The Pennsylvania Supreme Court on Wednesday overturned the sexual assault conviction of comedian Bill Cosby due to an agreement made with a previous prosecutor that prevented him from being charged in the case.
Cosby, 83, was released from prison a short while after the decision was announced, according to the Pennsylvania Department of Corrections.
Update 6:31 p.m. EDT June 30: In a tweet, Cosby said he “never changed his stance” or his story, maintaining his innocence. Cosby thanked his fans, supporters and friends “who stood by me through this ordeal.”
I have never changed my stance nor my story. I have always maintained my innocence.— Bill Cosby (@BillCosby) June 30, 2021
Thank you to all my fans, supporters and friends who stood by me through this ordeal. Special thanks to the Pennsylvania Supreme Court for upholding the rule of law. #BillCosby pic.twitter.com/bxELvJWDe5
Update 4:48 p.m. EDT June 30: Cosby did not speak to reporters outside his home in Elkins Park, Pennsylvania; instead, he allowed his legal team to make brief comments before returning to his residence.
Mr. Cosby was released from SCI Phoenix just before 2:30 p.m. https://t.co/9OrCeutiQP— PA Department of Corrections (@CorrectionsPA) June 30, 2021
Original report: A judge sentenced Cosby to three to 10 years in state prison in 2018, following his conviction on three counts of aggravated indecent assault. A jury determined that Cosby drugged and molested Andrea Constand, who then worked as the director of operations for Temple University’s women’s basketball team, at his suburban Philadelphia home in 2004.
However, Justice David Wecht wrote Wednesday in the court’s majority opinion that prosecutors were obligated to stand by former Montgomery County District Attorney Bruce Castor’s decision not to pursue charges related to the incident. The previous decision was made to allow Cosby to testify in a civil suit filed by Constand.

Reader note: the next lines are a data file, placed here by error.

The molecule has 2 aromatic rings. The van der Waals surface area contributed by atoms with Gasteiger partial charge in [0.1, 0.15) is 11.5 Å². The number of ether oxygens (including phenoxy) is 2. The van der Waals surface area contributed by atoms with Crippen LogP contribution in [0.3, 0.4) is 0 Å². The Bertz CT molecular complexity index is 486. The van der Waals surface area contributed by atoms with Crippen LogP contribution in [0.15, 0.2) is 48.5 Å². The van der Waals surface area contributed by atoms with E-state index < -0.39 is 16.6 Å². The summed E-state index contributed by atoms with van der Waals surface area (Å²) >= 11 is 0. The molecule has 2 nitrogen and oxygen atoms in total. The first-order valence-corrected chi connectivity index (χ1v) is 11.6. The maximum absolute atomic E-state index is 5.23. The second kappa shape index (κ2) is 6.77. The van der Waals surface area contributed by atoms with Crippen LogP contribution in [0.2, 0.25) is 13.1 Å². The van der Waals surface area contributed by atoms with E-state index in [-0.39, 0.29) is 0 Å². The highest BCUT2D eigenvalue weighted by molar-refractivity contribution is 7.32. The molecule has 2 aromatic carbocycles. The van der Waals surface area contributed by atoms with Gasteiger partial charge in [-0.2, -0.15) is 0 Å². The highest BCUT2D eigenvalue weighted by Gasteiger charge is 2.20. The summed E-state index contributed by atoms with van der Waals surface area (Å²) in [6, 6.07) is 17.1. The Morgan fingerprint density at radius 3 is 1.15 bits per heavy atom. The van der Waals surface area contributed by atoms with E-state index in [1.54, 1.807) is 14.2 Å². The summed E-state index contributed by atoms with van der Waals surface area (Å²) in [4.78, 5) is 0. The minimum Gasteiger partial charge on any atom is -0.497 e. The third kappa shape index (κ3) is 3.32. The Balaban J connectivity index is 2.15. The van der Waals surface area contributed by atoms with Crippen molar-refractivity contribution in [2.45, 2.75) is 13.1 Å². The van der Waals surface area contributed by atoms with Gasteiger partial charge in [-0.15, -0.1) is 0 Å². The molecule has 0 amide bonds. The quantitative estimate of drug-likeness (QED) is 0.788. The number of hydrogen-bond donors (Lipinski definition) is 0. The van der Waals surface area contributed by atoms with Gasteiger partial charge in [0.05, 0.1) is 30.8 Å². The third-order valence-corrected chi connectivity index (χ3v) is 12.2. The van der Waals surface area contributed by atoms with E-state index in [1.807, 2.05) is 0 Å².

>> Read the Pennsylvania Supreme Court’s opinion
“D.A. Castor induced Cosby’s forfeiture of his Fifth Amendment rights as a mechanism and a lever to aid Constand’s civil action and to improve the chances that she would receive at least a monetary benefit for the abuse that she suffered, given that D.A. Castor had determined that Constand would not, and could not, get relief in a criminal trial,” Wecht wrote.
“Through his deliberate efforts, D.A. Castor effectively forced Cosby to participate against himself in a civil case in a way that Cosby would not have been required to do had he retained his constitutional privilege against self-incrimination.”
The court said that overturning Cosby’s conviction and barring further prosecution “is the only remedy that comports with society’s reasonable expectations of its elected prosecutors and our criminal justice system.”
“We do not dispute that this remedy is both severe and rare, but it is warranted here, indeed compelled,” Wecht wrote.
In May, Cosby was denied parole after the Pennsylvania Parole Board said he failed to participate in and complete a program for sex offenders.
>> Related: Bill Cosby denied parole by Pennsylvania board after failing to complete treatment program
“Mr. Cosby has vehemently proclaimed his innocence and continues to deny all allegations made against him, as being false, without the sheer evidence of any proof,” Wyatt said at the time in an email to WCAU.
Cosby has maintained that he and Constand shared a consensual sexual encounter.
Dozens of women have made high-profile accusations that Cosby had drugged and assaulted them, but Constand’s case was the only one to result in criminal charges against the comedian.
The Associated Press contributed to this report.
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